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Regular Dental Visits May Save Your Life

Going to the dentist is critical not only for oral health but for overall wellbeing. While not required by federal law, getting dental insurance through a private employer, Medicaid, or Medicare can be a wise choice for your health and longevity.

What coverage gets you

According to the National Association of Dental Plans, an estimated 74 million Americans had no dental coverage in 2016 — and those who have dental coverage are more likely to visit the dentist. Yet individuals who do not go to the dentist are more likely to need tooth extractions and dentures, and less likely to receive oral treatments for gum disease and restorative care, for example.

The Mayo Clinic said that oral health can be “a window to your overall health.” The inflammation tied to gum disease may play a role in your risk for conditions including heart disease, pneumonia, and pregnancy complications. Osteoporosis, HIV/AIDS, diabetes, and Alzheimer’s disease may also affect oral health.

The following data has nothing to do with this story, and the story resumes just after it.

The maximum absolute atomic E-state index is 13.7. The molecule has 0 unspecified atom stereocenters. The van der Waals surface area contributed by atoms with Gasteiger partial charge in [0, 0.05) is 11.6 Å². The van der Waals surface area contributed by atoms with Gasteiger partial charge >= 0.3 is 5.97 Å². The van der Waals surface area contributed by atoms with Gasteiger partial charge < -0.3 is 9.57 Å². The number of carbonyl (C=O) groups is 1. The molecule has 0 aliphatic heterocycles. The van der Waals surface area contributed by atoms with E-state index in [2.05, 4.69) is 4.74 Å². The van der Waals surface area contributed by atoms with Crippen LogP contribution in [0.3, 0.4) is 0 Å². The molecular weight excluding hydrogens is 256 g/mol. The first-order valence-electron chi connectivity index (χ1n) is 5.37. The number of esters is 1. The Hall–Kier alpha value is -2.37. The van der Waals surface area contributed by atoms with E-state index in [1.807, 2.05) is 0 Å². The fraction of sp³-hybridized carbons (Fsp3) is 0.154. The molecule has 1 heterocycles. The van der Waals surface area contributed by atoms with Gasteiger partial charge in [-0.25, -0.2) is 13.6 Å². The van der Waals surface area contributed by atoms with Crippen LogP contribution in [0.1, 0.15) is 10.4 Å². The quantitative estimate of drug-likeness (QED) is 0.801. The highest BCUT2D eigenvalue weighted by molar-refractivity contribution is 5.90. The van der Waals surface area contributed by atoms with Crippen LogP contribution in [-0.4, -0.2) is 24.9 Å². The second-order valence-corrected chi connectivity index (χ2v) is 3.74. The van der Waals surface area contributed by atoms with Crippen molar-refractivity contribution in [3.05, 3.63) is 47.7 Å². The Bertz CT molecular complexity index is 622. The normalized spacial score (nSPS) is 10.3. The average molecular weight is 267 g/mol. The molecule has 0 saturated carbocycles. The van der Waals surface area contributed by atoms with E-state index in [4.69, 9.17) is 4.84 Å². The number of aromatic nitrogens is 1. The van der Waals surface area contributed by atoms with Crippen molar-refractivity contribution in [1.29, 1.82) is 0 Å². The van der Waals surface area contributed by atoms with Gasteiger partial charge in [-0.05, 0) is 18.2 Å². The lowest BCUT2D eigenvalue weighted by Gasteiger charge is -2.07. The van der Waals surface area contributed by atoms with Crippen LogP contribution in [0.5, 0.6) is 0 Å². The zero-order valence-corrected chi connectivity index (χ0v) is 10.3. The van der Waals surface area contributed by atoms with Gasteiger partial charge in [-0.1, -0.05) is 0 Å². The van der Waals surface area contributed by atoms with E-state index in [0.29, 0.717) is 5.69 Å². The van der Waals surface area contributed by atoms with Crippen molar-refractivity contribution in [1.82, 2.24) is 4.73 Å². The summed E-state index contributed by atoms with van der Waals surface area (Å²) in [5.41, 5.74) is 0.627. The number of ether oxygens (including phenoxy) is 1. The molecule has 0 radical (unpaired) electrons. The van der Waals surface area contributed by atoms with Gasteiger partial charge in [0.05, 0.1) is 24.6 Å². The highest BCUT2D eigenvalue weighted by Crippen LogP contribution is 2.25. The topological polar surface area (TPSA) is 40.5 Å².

Not to be left unwatched

According to 2013-2016 data from the Centers for Disease Control and Prevention, nearly 17 percent of people ages 5 to 19 and about 32 percent of those ages 20 to 44 had untreated dental cavities.  

The American Dental Association noted that about half of people ages 2 to 18 have dental coverage via private insurance, while about 40 percent do through Medicaid or the Children’s Health Insurance Program (CHIP). Meanwhile, about 10 percent are dentally uninsured.

Among those ages 19 to 64, 59 percent have dental insurance through private plans and about seven percent do via Medicaid, whereas about 34 percent are dentally uninsured. Most dentists recommend a regular check-up every six months. Even if this care is unaffordable, the Mayo Clinic recommended caring for your oral health by taking steps such as brushing teeth at least two times per day, flossing daily, avoiding tobacco, and limiting added sugar in your diet.

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